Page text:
SOUTH PORTLAND — Democratic candidates for State Senate District 29 discussed their goals and plans to build a stronger Maine during the global pandemic that has affected everyone, during a virtual forum on June 4.

District 29 includes Cape Elizabeth, South Portland, and a portion of Scarborough. The election is on July 14.

Candidates participating in the forum were Anne Carney, who has served on the Maine House of Representatives since 2018 and is a member of the Labor and Housing Committee; Sari Greene, founder of a cyber security company in South Portland; and Eben Rose, a self-described “scientist and activist,” who said he has been involved in Maine politics since 2013.

Questions that many watching had reflected on recent events regarding racism, the COVID-19 pandemic, and how legislature can improve healthcare for Mainers.

In her opening statement, Greene said that she would be in support of closing the Long Creek Youth Center in South Portland.

“There are actions that each one of us can take right here in our community,” Greene said. “We must support and protect non-violent protesters exercising their full right to free expression. And we can take action to address the disparity of our criminal justice system here in Maine.  A good start is supporting the closure of the Long Creek Youth Center. Less than 2 percent of the children in our state are black and brown, but 23 percent of the children incarcerated at Long Creek are children of color. We need to fix a system that feeds the school-to-prison pipeline.”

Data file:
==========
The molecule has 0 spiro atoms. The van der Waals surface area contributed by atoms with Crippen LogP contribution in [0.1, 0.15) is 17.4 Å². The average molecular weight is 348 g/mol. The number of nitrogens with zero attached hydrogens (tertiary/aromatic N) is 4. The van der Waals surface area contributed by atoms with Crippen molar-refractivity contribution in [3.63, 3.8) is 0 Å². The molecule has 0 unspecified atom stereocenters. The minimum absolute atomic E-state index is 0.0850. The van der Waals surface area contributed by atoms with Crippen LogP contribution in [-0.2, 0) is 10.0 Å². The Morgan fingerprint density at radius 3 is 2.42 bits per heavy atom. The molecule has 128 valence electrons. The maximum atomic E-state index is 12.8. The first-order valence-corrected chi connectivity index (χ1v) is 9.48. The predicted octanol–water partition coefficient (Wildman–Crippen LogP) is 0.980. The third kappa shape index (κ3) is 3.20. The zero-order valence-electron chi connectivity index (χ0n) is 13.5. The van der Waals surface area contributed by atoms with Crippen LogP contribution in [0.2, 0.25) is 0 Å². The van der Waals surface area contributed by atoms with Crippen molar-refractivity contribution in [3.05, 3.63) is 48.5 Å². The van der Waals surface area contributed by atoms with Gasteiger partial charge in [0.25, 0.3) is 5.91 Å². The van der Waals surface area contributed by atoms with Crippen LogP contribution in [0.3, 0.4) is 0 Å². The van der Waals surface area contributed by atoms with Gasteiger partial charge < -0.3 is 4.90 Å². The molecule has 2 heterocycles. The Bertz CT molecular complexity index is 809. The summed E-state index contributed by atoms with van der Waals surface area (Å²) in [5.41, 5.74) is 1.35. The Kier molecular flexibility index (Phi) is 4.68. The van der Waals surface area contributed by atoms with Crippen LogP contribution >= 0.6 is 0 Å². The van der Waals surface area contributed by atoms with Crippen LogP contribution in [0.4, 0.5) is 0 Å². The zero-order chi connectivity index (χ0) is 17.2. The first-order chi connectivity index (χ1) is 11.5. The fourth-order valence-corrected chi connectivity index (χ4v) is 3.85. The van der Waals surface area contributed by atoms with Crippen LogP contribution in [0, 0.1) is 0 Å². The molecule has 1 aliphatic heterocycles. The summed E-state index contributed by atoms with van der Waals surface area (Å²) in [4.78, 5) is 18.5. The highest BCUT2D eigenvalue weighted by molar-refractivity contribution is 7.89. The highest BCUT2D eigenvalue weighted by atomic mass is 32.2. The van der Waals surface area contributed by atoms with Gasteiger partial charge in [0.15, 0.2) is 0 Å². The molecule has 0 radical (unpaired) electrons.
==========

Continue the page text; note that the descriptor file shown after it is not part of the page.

Black Mainers have been impacted greater than expected based on population, more than 10 times the rate of white Mainers, according to the Bangor Daily News.

Believing that healthcare plays an important role in correcting this issue, Carney said that she would be interested in creating a task force.

“I think it also reflects disparity in access to healthcare,” Carney said. “The New Mainers Public Health Initiative, Catholic Charities, and Maine Immigrants Rights have proposed a task force that will track data, increase testing in communities of color, conduct culturally appropriate contact tracing, and allocate resources to protect those who are working in those front-line jobs, and I would immediately create the task force that would reverse the surge in those communities.”

Carney has specific goals to eradicate racism in the everyday workplace, she said.

“The pandemic has exposed embedded racism in a lot of new ways,” Carney said.

Greene said that she felt that more people of color needed to be involved in the conversation when finding solutions, making sure that any task force created includes voices from specific affected communities.

“There are not enough people at the table, not enough people of different races at the table,” she said. “Sometimes we get in our bubble and we talk about solutions without involving the very communities who need to be involved.”

When looking at the issue of racism, Rose said he felt that communication is key to reversing hundreds of years of systemic racism in the United States, but this cannot happen until basic rights, like healthcare, are met.

“This problem is not going to go away until we start to have the time to talk to each other,” he said.

On the topic of healthcare, the candidates explained how they might support universal healthcare.